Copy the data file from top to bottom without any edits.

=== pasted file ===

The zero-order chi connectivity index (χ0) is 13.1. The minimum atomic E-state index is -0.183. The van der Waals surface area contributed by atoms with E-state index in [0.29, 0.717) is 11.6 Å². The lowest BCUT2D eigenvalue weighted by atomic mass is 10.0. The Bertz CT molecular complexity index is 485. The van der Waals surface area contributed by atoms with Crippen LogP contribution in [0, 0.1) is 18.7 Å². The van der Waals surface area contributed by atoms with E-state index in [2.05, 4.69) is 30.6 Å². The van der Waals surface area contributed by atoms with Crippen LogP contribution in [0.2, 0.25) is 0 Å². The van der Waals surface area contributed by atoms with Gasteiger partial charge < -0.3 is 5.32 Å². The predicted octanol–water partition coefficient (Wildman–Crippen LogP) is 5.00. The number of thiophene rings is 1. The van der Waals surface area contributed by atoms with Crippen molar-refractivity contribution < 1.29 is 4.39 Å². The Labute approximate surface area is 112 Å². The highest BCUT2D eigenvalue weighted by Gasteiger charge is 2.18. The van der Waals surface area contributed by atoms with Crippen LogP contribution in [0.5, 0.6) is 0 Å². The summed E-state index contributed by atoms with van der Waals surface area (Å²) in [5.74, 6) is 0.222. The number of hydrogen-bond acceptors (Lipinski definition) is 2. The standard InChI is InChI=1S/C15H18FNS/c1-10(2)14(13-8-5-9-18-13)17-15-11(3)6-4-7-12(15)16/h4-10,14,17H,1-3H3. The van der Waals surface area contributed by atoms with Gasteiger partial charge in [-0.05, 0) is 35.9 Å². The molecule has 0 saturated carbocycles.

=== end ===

The zero-order chi connectivity index (χ0) is 13.1. The minimum atomic E-state index is -0.183. The van der Waals surface area contributed by atoms with E-state index in [0.29, 0.717) is 11.6 Å². The lowest BCUT2D eigenvalue weighted by atomic mass is 10.0. The Bertz CT molecular complexity index is 485. The van der Waals surface area contributed by atoms with Crippen LogP contribution in [0, 0.1) is 18.7 Å². The van der Waals surface area contributed by atoms with E-state index in [2.05, 4.69) is 30.6 Å². The van der Waals surface area contributed by atoms with Crippen LogP contribution in [0.2, 0.25) is 0 Å². The van der Waals surface area contributed by atoms with Gasteiger partial charge < -0.3 is 5.32 Å². The predicted octanol–water partition coefficient (Wildman–Crippen LogP) is 5.00. The number of thiophene rings is 1. The van der Waals surface area contributed by atoms with Crippen molar-refractivity contribution < 1.29 is 4.39 Å². The Labute approximate surface area is 112 Å². The highest BCUT2D eigenvalue weighted by Gasteiger charge is 2.18. The van der Waals surface area contributed by atoms with Crippen LogP contribution in [0.5, 0.6) is 0 Å². The summed E-state index contributed by atoms with van der Waals surface area (Å²) in [5.74, 6) is 0.222. The number of hydrogen-bond acceptors (Lipinski definition) is 2. The standard InChI is InChI=1S/C15H18FNS/c1-10(2)14(13-8-5-9-18-13)17-15-11(3)6-4-7-12(15)16/h4-10,14,17H,1-3H3. The van der Waals surface area contributed by atoms with Gasteiger partial charge in [-0.05, 0) is 35.9 Å². The molecule has 0 saturated carbocycles.